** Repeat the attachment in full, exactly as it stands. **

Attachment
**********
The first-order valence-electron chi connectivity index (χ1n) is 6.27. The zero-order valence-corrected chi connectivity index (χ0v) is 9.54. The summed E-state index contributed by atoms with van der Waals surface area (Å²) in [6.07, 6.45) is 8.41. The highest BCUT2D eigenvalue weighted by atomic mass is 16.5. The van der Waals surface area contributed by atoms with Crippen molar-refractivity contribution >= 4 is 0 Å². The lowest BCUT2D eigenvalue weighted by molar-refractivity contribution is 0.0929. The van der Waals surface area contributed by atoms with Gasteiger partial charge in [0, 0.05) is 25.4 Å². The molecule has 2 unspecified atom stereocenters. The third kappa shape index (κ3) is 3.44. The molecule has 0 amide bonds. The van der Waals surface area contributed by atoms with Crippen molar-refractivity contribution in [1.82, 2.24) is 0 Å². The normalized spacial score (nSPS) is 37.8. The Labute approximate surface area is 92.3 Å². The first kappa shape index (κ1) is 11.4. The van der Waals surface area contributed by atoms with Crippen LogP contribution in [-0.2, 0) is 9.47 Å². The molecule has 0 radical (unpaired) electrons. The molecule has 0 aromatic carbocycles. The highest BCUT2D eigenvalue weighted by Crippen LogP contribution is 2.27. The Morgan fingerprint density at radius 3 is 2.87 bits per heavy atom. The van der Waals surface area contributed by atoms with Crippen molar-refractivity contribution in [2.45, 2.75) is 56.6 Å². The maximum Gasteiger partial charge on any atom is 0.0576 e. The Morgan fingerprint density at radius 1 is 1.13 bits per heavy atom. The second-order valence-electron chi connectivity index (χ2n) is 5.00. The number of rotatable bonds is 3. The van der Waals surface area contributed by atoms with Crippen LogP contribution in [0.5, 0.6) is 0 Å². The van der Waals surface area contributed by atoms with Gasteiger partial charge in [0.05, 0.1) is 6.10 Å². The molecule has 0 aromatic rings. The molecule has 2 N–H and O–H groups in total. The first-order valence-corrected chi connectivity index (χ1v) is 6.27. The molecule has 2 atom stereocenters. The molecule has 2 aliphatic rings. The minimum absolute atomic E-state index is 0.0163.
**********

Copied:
The first-order valence-electron chi connectivity index (χ1n) is 6.27. The zero-order valence-corrected chi connectivity index (χ0v) is 9.54. The summed E-state index contributed by atoms with van der Waals surface area (Å²) in [6.07, 6.45) is 8.41. The highest BCUT2D eigenvalue weighted by atomic mass is 16.5. The van der Waals surface area contributed by atoms with Crippen molar-refractivity contribution >= 4 is 0 Å². The lowest BCUT2D eigenvalue weighted by molar-refractivity contribution is 0.0929. The van der Waals surface area contributed by atoms with Gasteiger partial charge in [0, 0.05) is 25.4 Å². The molecule has 2 unspecified atom stereocenters. The third kappa shape index (κ3) is 3.44. The molecule has 0 amide bonds. The van der Waals surface area contributed by atoms with Crippen molar-refractivity contribution in [1.82, 2.24) is 0 Å². The normalized spacial score (nSPS) is 37.8. The Labute approximate surface area is 92.3 Å². The first kappa shape index (κ1) is 11.4. The van der Waals surface area contributed by atoms with Crippen LogP contribution in [-0.2, 0) is 9.47 Å². The molecule has 0 radical (unpaired) electrons. The molecule has 0 aromatic carbocycles. The highest BCUT2D eigenvalue weighted by Crippen LogP contribution is 2.27. The Morgan fingerprint density at radius 3 is 2.87 bits per heavy atom. The van der Waals surface area contributed by atoms with Crippen molar-refractivity contribution in [2.45, 2.75) is 56.6 Å². The maximum Gasteiger partial charge on any atom is 0.0576 e. The Morgan fingerprint density at radius 1 is 1.13 bits per heavy atom. The second-order valence-electron chi connectivity index (χ2n) is 5.00. The number of rotatable bonds is 3. The van der Waals surface area contributed by atoms with Crippen LogP contribution in [0.5, 0.6) is 0 Å². The van der Waals surface area contributed by atoms with Gasteiger partial charge in [0.05, 0.1) is 6.10 Å². The molecule has 0 aromatic rings. The molecule has 2 N–H and O–H groups in total. The first-order valence-corrected chi connectivity index (χ1v) is 6.27. The molecule has 2 atom stereocenters. The molecule has 2 aliphatic rings. The minimum absolute atomic E-state index is 0.0163.